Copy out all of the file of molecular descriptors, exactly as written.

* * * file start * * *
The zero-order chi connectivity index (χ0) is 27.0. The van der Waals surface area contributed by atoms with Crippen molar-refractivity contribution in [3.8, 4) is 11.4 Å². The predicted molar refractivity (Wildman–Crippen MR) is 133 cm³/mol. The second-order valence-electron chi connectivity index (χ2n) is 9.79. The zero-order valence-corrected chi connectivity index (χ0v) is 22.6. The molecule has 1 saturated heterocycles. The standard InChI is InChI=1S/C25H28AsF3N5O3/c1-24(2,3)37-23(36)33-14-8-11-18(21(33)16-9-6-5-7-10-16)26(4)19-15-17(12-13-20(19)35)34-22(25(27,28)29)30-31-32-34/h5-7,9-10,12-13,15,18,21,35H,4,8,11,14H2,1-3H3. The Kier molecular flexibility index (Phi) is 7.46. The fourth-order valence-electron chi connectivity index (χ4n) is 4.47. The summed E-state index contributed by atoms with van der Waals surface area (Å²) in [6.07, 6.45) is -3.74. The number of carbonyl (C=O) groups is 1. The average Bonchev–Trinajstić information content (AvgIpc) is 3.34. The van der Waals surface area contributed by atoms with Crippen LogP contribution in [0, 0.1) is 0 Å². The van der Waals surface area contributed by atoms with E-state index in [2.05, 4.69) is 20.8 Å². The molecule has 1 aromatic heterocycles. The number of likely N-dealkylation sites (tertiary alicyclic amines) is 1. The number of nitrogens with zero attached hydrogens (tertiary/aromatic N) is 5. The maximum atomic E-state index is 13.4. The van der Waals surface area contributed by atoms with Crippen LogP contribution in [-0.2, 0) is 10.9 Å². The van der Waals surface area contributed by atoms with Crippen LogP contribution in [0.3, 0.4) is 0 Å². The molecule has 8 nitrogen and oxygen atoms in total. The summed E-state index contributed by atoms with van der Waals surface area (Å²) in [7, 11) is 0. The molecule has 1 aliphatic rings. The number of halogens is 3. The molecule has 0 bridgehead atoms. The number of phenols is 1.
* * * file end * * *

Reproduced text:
The zero-order chi connectivity index (χ0) is 27.0. The van der Waals surface area contributed by atoms with Crippen molar-refractivity contribution in [3.8, 4) is 11.4 Å². The predicted molar refractivity (Wildman–Crippen MR) is 133 cm³/mol. The second-order valence-electron chi connectivity index (χ2n) is 9.79. The zero-order valence-corrected chi connectivity index (χ0v) is 22.6. The molecule has 1 saturated heterocycles. The standard InChI is InChI=1S/C25H28AsF3N5O3/c1-24(2,3)37-23(36)33-14-8-11-18(21(33)16-9-6-5-7-10-16)26(4)19-15-17(12-13-20(19)35)34-22(25(27,28)29)30-31-32-34/h5-7,9-10,12-13,15,18,21,35H,4,8,11,14H2,1-3H3. The Kier molecular flexibility index (Phi) is 7.46. The fourth-order valence-electron chi connectivity index (χ4n) is 4.47. The summed E-state index contributed by atoms with van der Waals surface area (Å²) in [6.07, 6.45) is -3.74. The number of carbonyl (C=O) groups is 1. The average Bonchev–Trinajstić information content (AvgIpc) is 3.34. The van der Waals surface area contributed by atoms with Crippen LogP contribution in [0, 0.1) is 0 Å². The van der Waals surface area contributed by atoms with E-state index in [2.05, 4.69) is 20.8 Å². The molecule has 1 aromatic heterocycles. The number of likely N-dealkylation sites (tertiary alicyclic amines) is 1. The number of nitrogens with zero attached hydrogens (tertiary/aromatic N) is 5. The maximum atomic E-state index is 13.4. The van der Waals surface area contributed by atoms with Crippen LogP contribution in [-0.2, 0) is 10.9 Å². The van der Waals surface area contributed by atoms with Crippen LogP contribution in [0.3, 0.4) is 0 Å². The molecule has 8 nitrogen and oxygen atoms in total. The summed E-state index contributed by atoms with van der Waals surface area (Å²) in [7, 11) is 0. The molecule has 1 aliphatic rings. The number of halogens is 3. The molecule has 0 bridgehead atoms. The number of phenols is 1.